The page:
Google Inc. plans to buy travel technology company ITA Software Inc. in a $700 million deal that would enable the Internet search leader to steer more of the airline reservations booked on the Web.
The all-cash deal announced Thursday signals Google's intention to challenge flight-comparison services that are ITA customers, including Kayak, FareCompare, Hotwire and Microsoft Corp.'s Bing Travel. The deal is likely to face tough federal scrutiny.
"There is clearly more room for competition and innovation" in online travel, Google CEO Eric Schmidt said in a conference call. "We will improve the way flight information is organized."
ITA Software, a 500-employee company created in 1996 by computer scientists at the Massachusetts Institute of Technology, sells technology that helps run the reservation systems of many airlines, including American, Southwest, Alaska and Continental. Its software also powers the tools that other travel websites use to track air fares.
Google is counting on ITA's expertise to improve the quality of its search results when people are looking to make airline reservations.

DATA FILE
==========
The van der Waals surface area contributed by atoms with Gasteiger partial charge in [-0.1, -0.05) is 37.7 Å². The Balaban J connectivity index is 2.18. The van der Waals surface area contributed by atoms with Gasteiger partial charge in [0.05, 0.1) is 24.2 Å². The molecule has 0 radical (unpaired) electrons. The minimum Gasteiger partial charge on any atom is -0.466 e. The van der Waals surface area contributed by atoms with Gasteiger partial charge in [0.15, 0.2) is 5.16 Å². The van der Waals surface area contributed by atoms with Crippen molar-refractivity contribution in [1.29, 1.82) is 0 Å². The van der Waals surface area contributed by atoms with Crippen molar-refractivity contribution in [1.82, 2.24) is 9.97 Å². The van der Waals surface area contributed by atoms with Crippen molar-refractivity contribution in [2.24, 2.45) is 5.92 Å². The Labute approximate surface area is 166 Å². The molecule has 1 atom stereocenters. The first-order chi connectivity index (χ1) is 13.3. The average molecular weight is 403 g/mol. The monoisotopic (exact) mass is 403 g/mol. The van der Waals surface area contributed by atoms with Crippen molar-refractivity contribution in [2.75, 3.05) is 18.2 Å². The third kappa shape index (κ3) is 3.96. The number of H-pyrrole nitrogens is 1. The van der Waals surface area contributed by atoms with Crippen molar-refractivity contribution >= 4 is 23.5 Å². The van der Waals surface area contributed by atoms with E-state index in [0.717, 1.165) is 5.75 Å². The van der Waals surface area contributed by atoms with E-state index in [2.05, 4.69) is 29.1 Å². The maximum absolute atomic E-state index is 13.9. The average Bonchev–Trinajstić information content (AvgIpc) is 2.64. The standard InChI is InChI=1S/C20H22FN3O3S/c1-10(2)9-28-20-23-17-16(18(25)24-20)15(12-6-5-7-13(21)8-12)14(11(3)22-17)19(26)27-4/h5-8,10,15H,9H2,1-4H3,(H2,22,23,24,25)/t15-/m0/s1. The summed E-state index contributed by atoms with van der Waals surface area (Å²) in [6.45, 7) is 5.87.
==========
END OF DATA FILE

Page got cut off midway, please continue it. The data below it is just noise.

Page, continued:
Schmidt predicted the biggest winners in this deal would be consumers, but he also predicted Google would be able to drive more traffic to airlines and travel agencies such as Orbitz and Expedia. Google would profit from ITA's technology by selling more ads alongside the flight data.
Bing has been picking up more traffic with features that help people figure out whether the prices of airline prices are likely to increase or decrease. Like other search engines specializing in travel, Bing checks multiple sites at once for the best deals and sends users to those sites to book there.
The deal is likely to be scrutinized by federal antitrust regulators, given that Google already reigns as the Internet's most powerful company. The Federal Trade Commission conducted a six-month review before approving Google's last big acquisition, a $750 million takeover of mobile ad service AdMob.
Schmidt did not predict when the deal might close, but said he expected Google would ultimately win approval after regulators take a "fair amount" of time to review the deal.
"We are pretty confident that this is pro-competitive and pro-consumer," Schmidt said.
Google intends to honor all of ITA's existing contracts if the acquisition is approved. It's unclear whether Google would still want to work with some of its rivals after the contracts expire.
Federal Trade Commission spokesman Mitch Katz declined to comment. The Justice Department did not immediately respond to a message for comment.
Shares in Google rose 41 cents to $439.90 in extended trading Thursday after the announcement. Earlier, shares were down $5.46, or 1.2 percent, to close at $439.49.
Explore further: Why the Sony hack isn't big news in Japan